Grizzly Knows No Remorse deliver high-octane hardcore on ‘Fat Glasses And The Leather Mustache’

Hailing from Moscow, Russia, hardcore/Southern rock quartet Grizzly Knows No Remorse bring a blend of intensity and party atmosphere to their sophomore LP Fat Glasses And The Leather Mustache. Influences of Every Time I Die, Norma Jean, The Chariot and Motörhead shine through amid the album’s 10-track duration, but GKNR find a way to take the influences and mold them into a sound all their own.

The quartet hit the ground running with the infectious opening track “What It Takes And How It Tastes,” with vocalist Andrew Lockjaw singing cleans that resemble previous Killswitch Engage vocalist Howard Jones. Guitarist Victor Kucher’s solo towards the end of the track sets the high-octane energy tone that’s to be felt throughout the album’s duration, and is indicative of the band’s energy as a whole.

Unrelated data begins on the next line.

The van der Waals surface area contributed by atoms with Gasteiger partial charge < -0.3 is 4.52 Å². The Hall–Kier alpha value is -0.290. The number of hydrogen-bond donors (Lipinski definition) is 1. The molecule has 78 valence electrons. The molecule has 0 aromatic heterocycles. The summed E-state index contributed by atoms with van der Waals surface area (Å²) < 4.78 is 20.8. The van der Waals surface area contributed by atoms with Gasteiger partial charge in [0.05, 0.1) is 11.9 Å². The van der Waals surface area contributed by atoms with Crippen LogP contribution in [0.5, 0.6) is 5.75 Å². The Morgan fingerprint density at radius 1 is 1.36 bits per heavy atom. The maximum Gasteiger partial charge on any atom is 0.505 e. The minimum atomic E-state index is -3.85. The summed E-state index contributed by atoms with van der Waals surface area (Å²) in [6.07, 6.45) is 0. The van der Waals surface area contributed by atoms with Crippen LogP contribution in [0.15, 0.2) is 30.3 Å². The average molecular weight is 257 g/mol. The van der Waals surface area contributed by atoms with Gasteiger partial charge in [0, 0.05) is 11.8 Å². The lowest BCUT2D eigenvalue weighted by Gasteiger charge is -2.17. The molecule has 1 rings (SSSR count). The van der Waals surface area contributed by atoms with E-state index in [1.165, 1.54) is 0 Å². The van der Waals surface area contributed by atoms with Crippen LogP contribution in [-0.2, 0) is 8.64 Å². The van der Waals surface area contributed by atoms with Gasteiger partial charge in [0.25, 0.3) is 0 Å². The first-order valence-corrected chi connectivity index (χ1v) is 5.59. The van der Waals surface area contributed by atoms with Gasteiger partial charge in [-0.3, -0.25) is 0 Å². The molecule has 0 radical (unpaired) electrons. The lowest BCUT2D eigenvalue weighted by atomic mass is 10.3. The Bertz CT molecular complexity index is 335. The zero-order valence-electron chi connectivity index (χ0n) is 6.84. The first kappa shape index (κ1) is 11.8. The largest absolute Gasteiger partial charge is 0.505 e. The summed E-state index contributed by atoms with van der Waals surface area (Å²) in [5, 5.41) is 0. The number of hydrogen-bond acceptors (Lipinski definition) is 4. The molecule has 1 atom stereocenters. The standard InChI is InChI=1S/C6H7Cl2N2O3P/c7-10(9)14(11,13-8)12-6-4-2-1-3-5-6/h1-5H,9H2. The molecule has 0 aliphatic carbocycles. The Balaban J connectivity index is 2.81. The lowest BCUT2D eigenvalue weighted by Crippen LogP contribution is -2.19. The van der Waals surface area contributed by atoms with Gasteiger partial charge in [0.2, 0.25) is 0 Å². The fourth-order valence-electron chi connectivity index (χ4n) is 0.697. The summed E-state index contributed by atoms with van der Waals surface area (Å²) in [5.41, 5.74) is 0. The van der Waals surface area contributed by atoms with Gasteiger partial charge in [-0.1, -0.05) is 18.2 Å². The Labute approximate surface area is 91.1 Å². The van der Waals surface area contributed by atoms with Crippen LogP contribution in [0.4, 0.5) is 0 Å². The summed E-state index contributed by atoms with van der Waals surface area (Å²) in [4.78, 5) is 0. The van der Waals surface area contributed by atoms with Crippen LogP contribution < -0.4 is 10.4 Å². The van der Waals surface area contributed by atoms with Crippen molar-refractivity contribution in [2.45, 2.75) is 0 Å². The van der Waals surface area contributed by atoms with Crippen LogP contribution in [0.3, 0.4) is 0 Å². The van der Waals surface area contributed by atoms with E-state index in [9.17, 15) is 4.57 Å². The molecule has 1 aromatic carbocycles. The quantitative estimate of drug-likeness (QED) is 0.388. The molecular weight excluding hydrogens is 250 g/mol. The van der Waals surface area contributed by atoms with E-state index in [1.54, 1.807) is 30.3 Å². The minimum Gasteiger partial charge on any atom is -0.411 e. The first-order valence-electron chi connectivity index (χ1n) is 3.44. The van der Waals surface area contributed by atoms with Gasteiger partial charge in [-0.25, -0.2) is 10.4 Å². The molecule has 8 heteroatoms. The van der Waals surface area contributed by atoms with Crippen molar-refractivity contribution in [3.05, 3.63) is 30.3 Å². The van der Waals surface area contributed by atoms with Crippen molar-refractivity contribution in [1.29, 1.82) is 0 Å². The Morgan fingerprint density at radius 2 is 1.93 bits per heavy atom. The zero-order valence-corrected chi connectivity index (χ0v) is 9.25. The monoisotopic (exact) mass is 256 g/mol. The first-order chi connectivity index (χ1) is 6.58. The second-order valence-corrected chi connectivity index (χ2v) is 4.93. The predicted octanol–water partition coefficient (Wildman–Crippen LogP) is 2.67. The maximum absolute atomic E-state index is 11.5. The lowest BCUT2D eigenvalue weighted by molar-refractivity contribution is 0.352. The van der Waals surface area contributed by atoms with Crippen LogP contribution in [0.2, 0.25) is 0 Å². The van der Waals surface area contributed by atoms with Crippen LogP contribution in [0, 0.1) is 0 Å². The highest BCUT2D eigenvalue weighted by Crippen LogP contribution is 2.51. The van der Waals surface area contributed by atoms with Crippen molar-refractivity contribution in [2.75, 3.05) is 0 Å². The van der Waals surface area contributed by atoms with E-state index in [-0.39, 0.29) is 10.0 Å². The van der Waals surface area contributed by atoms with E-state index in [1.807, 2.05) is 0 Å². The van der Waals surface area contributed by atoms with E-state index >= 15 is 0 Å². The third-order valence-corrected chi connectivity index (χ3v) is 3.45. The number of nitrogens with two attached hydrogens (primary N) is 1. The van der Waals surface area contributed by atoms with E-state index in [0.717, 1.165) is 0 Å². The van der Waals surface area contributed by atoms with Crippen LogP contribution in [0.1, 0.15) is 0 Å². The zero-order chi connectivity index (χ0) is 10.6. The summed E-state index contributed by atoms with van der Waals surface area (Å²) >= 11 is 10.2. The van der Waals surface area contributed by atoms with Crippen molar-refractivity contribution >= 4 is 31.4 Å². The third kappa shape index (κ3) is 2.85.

An interesting blend of punk and splash of thrash metal is brought to the table in the track “Godstasy,” with a guitar groove that brings in some Southern rock influences. Bands can have a tendency to bite off a little more than they can chew in regards to the blending of genres. However, Grizzly Knows No Remorse have a way of making all of the various components sound natural, and are able to effectively mesh the aforementioned genres together.

Though intensity is a major component within Fat Glasses And The Leather Mustache, heavily Southern rock-influenced tracks such as “Waiting To Be” have a great way of demonstrating the range Lockjaw possesses in regards to cutting back on the intensity. The track possesses a lot of groove that drummer Alex Karpuhin complements to a T, making it incredibly easy to sway along and get lost within the music. This track is among the strongest on the album, and has a great way of differentiating itself from the rest on Fat Glasses And The Leather Mustache.

When looking at tracks like “Refuse, Despise” or “The Hangover Anthem,” it’s clear to see that Grizzly Knows No Remorse possess a ton of energy. Though it would be nice to hear a few more tracks like “Waiting To Be,” the album still delivers and gives fans of the punk and hardcore genre their fix with some great up-tempo melodies and Southern-influenced grooves.